R: simple world map (Robinson, ggplot)


Robinson projection seems a bit tricky to work with while using ggplot() in R. At least, at the time of this posting (Dec 2016) I could not find a smooth working solution with coord_map() as discussed here. However, I came across a post of Bob Rudis where he proposes coord_proj() which should do what coord_map does but using proj4::project instead of mapproject. It seems that coord_proj is not implemented in ggplot2. Nevertheless, Bob Rudis explains at the end of his post how to integrate it locally in ggplot2; or, use his package ggalt (though that failed for some updating reasons in ggplot2).

All in all, a general work around is to project everything outside of ggplot with rgdal::spTransform() function. Theoretically, this way should allow for any projection. A bit of care should be given to graticules and their labels as well. Helpful was this link and this SO link. Nevertheless, there are many more interesting projections out there – check this Wikipedia page for some examples and proj4.org for their PROJ.4 strings.

Below is some code example. Of course, things can be done in different ways and below is one perspective. Also some of the code below was helpful for creating this figure in Bennett, Joanne M., et al. “GlobTherm, a global database on thermal tolerances for aquatic and terrestrial organisms.” Scientific data 5 (2018): 180022.

# ======================================================================================
# Create a simple world map in Robinson projection with labeled graticules using ggplot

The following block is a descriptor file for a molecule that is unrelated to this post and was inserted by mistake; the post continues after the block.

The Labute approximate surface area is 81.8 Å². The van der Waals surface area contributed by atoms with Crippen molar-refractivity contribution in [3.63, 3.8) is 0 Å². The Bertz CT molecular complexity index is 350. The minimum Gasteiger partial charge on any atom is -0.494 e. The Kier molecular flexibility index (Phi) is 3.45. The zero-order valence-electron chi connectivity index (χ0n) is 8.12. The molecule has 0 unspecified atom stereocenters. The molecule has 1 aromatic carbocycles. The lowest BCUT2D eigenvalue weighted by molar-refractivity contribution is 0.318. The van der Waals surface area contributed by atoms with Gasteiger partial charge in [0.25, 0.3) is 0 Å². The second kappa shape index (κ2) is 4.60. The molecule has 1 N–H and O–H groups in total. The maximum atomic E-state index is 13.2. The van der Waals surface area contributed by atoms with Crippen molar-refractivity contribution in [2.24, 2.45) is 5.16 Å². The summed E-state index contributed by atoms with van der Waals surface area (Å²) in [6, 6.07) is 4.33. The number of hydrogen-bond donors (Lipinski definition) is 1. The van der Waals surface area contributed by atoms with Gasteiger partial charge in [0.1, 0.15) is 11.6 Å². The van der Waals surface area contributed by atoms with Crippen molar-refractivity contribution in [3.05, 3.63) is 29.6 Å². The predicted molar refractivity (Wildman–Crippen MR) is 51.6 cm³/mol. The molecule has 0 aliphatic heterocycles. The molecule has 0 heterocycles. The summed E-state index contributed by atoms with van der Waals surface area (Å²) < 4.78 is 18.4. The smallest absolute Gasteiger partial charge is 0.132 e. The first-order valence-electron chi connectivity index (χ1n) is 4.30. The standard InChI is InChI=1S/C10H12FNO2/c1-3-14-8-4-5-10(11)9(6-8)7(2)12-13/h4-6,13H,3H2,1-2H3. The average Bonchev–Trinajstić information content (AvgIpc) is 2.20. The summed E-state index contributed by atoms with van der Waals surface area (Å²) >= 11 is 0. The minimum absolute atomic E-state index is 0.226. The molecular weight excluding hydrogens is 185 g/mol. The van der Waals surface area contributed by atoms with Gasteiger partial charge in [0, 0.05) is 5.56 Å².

# ======================================================================================
# Set a working directory with setwd() or work with an RStudio project
# __________ Set libraries
library(rgdal) # for spTransform() & project()
library(ggplot2) # for ggplot()
# __________ Load ready to use data from GitHub
# This will load 6 objects:
# xbl.X & lbl.Y are two data.frames that contain labels for graticule lines
# They can be created with the code at this link:
# https://gist.github.com/valentinitnelav/8992f09b4c7e206d39d00e813d2bddb1
# NE_box is a SpatialPolygonsDataFrame object and represents a bounding box for Earth
# NE_countries is a SpatialPolygonsDataFrame object representing countries
# NE_graticules is a SpatialLinesDataFrame object that represents 10 dg latitude lines and 20 dg longitude lines
# (for creating graticules check also the graticule package or gridlines fun. from sp package)
# (or check this gist: https://gist.github.com/valentinitnelav/a7871128d58097e9d227f7a04e00134f)
# NE_places – SpatialPointsDataFrame with city and town points